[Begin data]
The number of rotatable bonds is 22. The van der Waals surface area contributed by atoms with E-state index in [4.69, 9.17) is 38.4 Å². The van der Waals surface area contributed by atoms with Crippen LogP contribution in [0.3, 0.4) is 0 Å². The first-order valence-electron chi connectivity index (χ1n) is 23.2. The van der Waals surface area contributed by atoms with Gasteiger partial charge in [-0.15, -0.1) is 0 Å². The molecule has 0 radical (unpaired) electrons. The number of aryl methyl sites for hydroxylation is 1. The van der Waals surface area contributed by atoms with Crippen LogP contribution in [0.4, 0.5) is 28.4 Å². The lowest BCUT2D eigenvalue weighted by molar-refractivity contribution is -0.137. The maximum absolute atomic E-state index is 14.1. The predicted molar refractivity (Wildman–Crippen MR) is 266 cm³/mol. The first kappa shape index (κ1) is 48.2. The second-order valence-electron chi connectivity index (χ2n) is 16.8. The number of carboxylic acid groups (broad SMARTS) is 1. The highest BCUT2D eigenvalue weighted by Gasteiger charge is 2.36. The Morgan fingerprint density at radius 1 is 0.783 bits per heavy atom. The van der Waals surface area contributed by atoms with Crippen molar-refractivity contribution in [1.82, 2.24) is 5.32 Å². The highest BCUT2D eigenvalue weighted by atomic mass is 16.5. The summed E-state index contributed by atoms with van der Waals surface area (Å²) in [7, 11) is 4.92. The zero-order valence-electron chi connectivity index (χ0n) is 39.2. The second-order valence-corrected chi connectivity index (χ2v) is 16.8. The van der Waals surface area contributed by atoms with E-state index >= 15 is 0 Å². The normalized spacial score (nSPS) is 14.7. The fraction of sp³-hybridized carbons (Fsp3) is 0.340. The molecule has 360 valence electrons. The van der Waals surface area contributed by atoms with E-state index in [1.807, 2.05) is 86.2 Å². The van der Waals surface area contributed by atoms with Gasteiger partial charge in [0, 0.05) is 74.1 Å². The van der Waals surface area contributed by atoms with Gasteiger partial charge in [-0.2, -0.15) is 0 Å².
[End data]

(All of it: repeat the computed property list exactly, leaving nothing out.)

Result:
The number of rotatable bonds is 22. The van der Waals surface area contributed by atoms with E-state index in [4.69, 9.17) is 38.4 Å². The van der Waals surface area contributed by atoms with Crippen LogP contribution in [0.3, 0.4) is 0 Å². The first-order valence-electron chi connectivity index (χ1n) is 23.2. The van der Waals surface area contributed by atoms with Gasteiger partial charge in [-0.15, -0.1) is 0 Å². The molecule has 0 radical (unpaired) electrons. The number of aryl methyl sites for hydroxylation is 1. The van der Waals surface area contributed by atoms with Crippen LogP contribution in [0.4, 0.5) is 28.4 Å². The lowest BCUT2D eigenvalue weighted by molar-refractivity contribution is -0.137. The maximum absolute atomic E-state index is 14.1. The predicted molar refractivity (Wildman–Crippen MR) is 266 cm³/mol. The first kappa shape index (κ1) is 48.2. The second-order valence-electron chi connectivity index (χ2n) is 16.8. The number of carboxylic acid groups (broad SMARTS) is 1. The highest BCUT2D eigenvalue weighted by Gasteiger charge is 2.36. The Morgan fingerprint density at radius 1 is 0.783 bits per heavy atom. The van der Waals surface area contributed by atoms with Crippen molar-refractivity contribution in [1.82, 2.24) is 5.32 Å². The highest BCUT2D eigenvalue weighted by atomic mass is 16.5. The summed E-state index contributed by atoms with van der Waals surface area (Å²) in [7, 11) is 4.92. The zero-order valence-electron chi connectivity index (χ0n) is 39.2. The second-order valence-corrected chi connectivity index (χ2v) is 16.8. The van der Waals surface area contributed by atoms with E-state index >= 15 is 0 Å². The normalized spacial score (nSPS) is 14.7. The fraction of sp³-hybridized carbons (Fsp3) is 0.340. The molecule has 360 valence electrons. The van der Waals surface area contributed by atoms with E-state index in [1.807, 2.05) is 86.2 Å². The van der Waals surface area contributed by atoms with Gasteiger partial charge in [0, 0.05) is 74.1 Å². The van der Waals surface area contributed by atoms with Gasteiger partial charge in [-0.2, -0.15) is 0 Å².